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It was an odd way to celebrate my first year of sobriety, admittedly—sweaty, covered in dirt, excavating a nineteen-hundred-year-old city on the southern coast of Turkey. But I suppose I hadn’t really thought much about that several months earlier when, on a whim, I attended Michael’s lecture. He was a co-director of the excavation site. He showed slides of himself along with some colleagues surveying and then digging at Antiochia ad Cragum—that ancient city—talked about how he had come to the site, mentioned that students were welcome to participate in the dig.
I hadn’t thought about my first sobriety birthday when I applied for a grant and begged for money around town so that I could afford the trip, hadn’t thought about it consciously anyway. I was a financially precarious, emotionally destitute grad student scraping together an education and some sanity and trying to stay off the booze. And even though I was finally piecing my life together, I wanted desperately to get the hell out of Nebraska and away from the ruins I was trying to leave in my own past. Maybe I was trying to give myself something to look forward to as well, something other than interminable sobriety, that terrifying prospect.
When I reached my first sobriety birthday, I hadn’t told anyone on the dig that I had managed to piece together 365 days without a drink, 365 when there was a time I could only white-knuckle a week or two, 365 when there was a time I paced around my room, mind racing, punching walls, shaking, texting friends and family asking for help because I was afraid to leave my house to buy toilet paper, afraid I would go buy a bottle if I did.
I tried to sweat it out, burn it out as much as possible. I embraced anger, which usually comes when my mind turns on me, anger at myself for not being able to float above the detritus of my past—instead always welling it up—anger for not being able to let go and move on and become stronger, better.
I celebrated an inconsequential 365 days, a triumphant and monumental 365 days, quietly, by myself, on a Monday, digging in the dirt, scraping and brushing dry, age-packed earth from the foundation of what, nearly two thousand years before, would have been the front steps of a pagan temple. I celebrated quietly by myself later, too, after we got back to the dig house in Gazipaşa, the small city not far from the excavation where we were living. I celebrated alone when a bunch of us went to a bar that night, celebrated with a nice, cold, refreshing glass of Coke Light, the Turkish version of Diet Coke. I celebrated by writing in my journal.
I made it, though somewhere in the back of my mind, I didn’t think I could. It has been one year since I had a drink. One whole year. It was help from others, staying busy, and willpower. Sometimes it was hard going, but I did it. I think my life is better, and I know that it won’t continue to get better unless I stay sober. I haven’t told anyone here on the dig. It’s not something people like to hear. It makes them nervous. I think they know me well enough now that they would be OK with it overall, but even so, it’s always a conversation killer. Happy birthday to me.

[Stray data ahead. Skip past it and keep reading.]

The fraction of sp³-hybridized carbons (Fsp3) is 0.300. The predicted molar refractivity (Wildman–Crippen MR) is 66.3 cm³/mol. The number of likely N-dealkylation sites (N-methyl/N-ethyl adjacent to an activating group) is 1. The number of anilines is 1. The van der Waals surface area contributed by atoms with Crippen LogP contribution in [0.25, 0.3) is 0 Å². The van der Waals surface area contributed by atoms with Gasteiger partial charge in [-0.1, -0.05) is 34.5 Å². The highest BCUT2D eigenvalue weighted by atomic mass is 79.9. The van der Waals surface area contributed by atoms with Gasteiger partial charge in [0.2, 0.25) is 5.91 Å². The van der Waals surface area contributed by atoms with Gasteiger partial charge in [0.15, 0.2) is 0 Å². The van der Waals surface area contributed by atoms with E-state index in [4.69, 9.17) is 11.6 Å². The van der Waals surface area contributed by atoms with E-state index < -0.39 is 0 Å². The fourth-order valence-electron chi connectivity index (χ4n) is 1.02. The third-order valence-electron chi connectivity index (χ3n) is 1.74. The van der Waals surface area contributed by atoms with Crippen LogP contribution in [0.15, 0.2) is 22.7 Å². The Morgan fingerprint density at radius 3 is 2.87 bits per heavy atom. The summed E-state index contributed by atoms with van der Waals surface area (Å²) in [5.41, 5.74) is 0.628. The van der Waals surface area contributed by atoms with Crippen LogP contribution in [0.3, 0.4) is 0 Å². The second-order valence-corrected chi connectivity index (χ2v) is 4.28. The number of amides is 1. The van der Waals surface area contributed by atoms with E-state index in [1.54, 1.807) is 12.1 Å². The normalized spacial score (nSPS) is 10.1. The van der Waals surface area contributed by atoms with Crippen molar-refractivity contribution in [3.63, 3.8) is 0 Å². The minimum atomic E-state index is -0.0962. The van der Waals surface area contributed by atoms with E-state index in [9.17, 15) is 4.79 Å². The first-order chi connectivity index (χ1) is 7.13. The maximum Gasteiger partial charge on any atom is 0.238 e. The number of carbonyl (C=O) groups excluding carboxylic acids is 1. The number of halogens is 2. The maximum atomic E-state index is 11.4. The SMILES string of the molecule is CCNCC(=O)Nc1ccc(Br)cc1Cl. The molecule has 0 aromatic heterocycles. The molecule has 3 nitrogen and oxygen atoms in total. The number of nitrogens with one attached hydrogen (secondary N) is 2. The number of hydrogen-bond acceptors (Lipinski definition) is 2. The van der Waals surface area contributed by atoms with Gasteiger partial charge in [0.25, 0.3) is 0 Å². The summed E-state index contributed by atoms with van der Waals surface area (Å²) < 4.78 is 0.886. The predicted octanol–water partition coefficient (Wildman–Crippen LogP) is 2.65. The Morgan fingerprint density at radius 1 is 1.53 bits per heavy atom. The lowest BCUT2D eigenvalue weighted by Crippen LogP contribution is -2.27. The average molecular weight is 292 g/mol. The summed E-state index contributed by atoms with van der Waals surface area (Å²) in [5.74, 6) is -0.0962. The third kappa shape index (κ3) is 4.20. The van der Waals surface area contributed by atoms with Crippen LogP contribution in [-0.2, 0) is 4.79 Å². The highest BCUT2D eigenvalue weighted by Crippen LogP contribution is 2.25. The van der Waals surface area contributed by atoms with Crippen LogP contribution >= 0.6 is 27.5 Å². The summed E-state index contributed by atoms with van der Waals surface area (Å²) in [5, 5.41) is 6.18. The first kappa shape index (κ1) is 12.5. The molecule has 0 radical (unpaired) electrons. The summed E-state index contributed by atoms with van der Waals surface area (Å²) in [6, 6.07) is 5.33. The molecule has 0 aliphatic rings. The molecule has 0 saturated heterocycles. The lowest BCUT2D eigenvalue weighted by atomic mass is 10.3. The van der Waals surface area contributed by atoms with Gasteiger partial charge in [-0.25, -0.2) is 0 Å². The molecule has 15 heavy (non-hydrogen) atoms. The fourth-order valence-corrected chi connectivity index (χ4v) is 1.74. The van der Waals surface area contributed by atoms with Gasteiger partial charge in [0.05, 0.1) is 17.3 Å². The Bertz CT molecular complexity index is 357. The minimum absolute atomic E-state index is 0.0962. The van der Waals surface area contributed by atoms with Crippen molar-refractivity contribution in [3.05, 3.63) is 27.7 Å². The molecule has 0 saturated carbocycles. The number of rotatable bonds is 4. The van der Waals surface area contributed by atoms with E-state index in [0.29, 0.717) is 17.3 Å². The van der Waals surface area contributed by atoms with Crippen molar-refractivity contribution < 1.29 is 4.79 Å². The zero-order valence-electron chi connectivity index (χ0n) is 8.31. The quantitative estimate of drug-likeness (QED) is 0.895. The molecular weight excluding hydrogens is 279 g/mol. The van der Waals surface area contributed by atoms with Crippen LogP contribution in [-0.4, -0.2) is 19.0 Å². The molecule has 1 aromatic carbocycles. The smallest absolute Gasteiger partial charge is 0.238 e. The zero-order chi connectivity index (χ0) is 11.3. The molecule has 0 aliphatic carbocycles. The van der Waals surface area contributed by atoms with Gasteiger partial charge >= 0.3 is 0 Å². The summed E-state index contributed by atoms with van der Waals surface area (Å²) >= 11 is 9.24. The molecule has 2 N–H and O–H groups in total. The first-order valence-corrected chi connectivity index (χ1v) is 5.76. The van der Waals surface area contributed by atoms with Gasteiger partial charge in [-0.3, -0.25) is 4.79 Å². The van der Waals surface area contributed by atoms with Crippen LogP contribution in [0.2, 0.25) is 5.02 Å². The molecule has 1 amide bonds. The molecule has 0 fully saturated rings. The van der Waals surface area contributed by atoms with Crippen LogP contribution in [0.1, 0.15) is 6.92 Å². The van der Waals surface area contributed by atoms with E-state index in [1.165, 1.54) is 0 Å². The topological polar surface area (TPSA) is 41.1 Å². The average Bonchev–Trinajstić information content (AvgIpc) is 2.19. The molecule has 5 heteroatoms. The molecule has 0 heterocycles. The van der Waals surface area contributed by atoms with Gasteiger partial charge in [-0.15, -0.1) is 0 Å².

Sobriety became difficult in Turkey, which shouldn’t have been a surprise, but it’s easy to be hopeful and then get blind-sided, especially early in recovery. It wasn’t that we frequented a couple of local bars in Gazipaşa, pretty much everyone else drinking either Tuborg, imported Danish beer, or Efes, a Turkish beer, and me always with Coke Light or Türk kahve orta, Turkish coffee with medium sugar. But the work, the digging, allowed for too much time to think. Even if I had managed to leave my own history behind somewhere in the middle of the U.S., it would catch up with me in the long moments of scraping and hacking with a small pick, brushing with a hand broom in a dusty trench. They could have been profound, meditative moments ideal for sweeping away the ego, polishing a brick into a mirror, as it were. I could have found something meaningful in the repetitive motion, something deep and symbolic in the act of digging to find a past, unearthing lives and deaths to understand our world. I could have found peace, but what I found was myself. Over and over again, I found fragments of stories from my personal history—suicide attempts, hospitalizations, a mother’s tears, fractured friendships, charred bridges, little bits of everyday death.
I tried to sweat it out, burn it out as much as possible. I embraced anger, which usually comes when my mind turns on me, anger at myself for not being able to float above the detritus of my past—instead always welling it up—anger for not being able to let go and move on and become stronger, better. I worked as hard as I could, chopped the roots of Mediterranean holly bushes out of the ground with as much fervor as I could manage, chopped until I drenched my shirt, until my breath was gone and my hands rang painfully with the vibration and impact, and I had to stop. And I chopped some more, tried to chop away every little stump still clinging in the earth, every remnant still rooted and alive. I wanted to chop and throw stones and wheelbarrow dirt until the voice in my head left and everything became painfully, gently simple, until my mind was gone and I just existed, until I was just present in that beautiful and desolate setting.